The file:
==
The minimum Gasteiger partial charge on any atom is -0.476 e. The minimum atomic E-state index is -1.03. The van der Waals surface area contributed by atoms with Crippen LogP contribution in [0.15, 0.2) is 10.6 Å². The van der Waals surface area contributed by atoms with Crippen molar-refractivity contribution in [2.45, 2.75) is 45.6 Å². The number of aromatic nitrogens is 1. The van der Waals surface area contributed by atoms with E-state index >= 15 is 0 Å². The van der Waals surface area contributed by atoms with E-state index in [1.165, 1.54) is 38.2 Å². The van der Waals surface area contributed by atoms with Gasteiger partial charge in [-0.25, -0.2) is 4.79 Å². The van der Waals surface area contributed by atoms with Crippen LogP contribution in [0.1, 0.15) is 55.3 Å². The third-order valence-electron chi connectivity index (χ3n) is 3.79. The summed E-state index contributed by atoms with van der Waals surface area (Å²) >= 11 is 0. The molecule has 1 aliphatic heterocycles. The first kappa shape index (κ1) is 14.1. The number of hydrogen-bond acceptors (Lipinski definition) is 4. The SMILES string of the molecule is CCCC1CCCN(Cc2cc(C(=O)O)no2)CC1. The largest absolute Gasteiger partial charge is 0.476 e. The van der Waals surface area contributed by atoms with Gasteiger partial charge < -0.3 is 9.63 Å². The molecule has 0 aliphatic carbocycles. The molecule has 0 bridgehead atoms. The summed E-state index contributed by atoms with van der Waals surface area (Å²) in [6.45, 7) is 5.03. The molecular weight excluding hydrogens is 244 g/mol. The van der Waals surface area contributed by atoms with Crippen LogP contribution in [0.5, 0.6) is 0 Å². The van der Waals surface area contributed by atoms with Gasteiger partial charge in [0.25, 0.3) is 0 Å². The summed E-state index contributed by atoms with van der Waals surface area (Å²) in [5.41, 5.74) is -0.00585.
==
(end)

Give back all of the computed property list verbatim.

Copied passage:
The minimum Gasteiger partial charge on any atom is -0.476 e. The minimum atomic E-state index is -1.03. The van der Waals surface area contributed by atoms with Crippen LogP contribution in [0.15, 0.2) is 10.6 Å². The van der Waals surface area contributed by atoms with Crippen molar-refractivity contribution in [2.45, 2.75) is 45.6 Å². The number of aromatic nitrogens is 1. The van der Waals surface area contributed by atoms with E-state index >= 15 is 0 Å². The van der Waals surface area contributed by atoms with E-state index in [1.165, 1.54) is 38.2 Å². The van der Waals surface area contributed by atoms with Gasteiger partial charge in [-0.25, -0.2) is 4.79 Å². The van der Waals surface area contributed by atoms with Crippen LogP contribution in [0.1, 0.15) is 55.3 Å². The third-order valence-electron chi connectivity index (χ3n) is 3.79. The summed E-state index contributed by atoms with van der Waals surface area (Å²) >= 11 is 0. The molecule has 1 aliphatic heterocycles. The first kappa shape index (κ1) is 14.1. The number of hydrogen-bond acceptors (Lipinski definition) is 4. The SMILES string of the molecule is CCCC1CCCN(Cc2cc(C(=O)O)no2)CC1. The largest absolute Gasteiger partial charge is 0.476 e. The van der Waals surface area contributed by atoms with Gasteiger partial charge < -0.3 is 9.63 Å². The molecule has 0 aliphatic carbocycles. The molecule has 0 bridgehead atoms. The summed E-state index contributed by atoms with van der Waals surface area (Å²) in [6.45, 7) is 5.03. The molecular weight excluding hydrogens is 244 g/mol. The van der Waals surface area contributed by atoms with Crippen LogP contribution in [0.5, 0.6) is 0 Å². The van der Waals surface area contributed by atoms with Gasteiger partial charge in [0.25, 0.3) is 0 Å². The summed E-state index contributed by atoms with van der Waals surface area (Å²) in [5.41, 5.74) is -0.00585.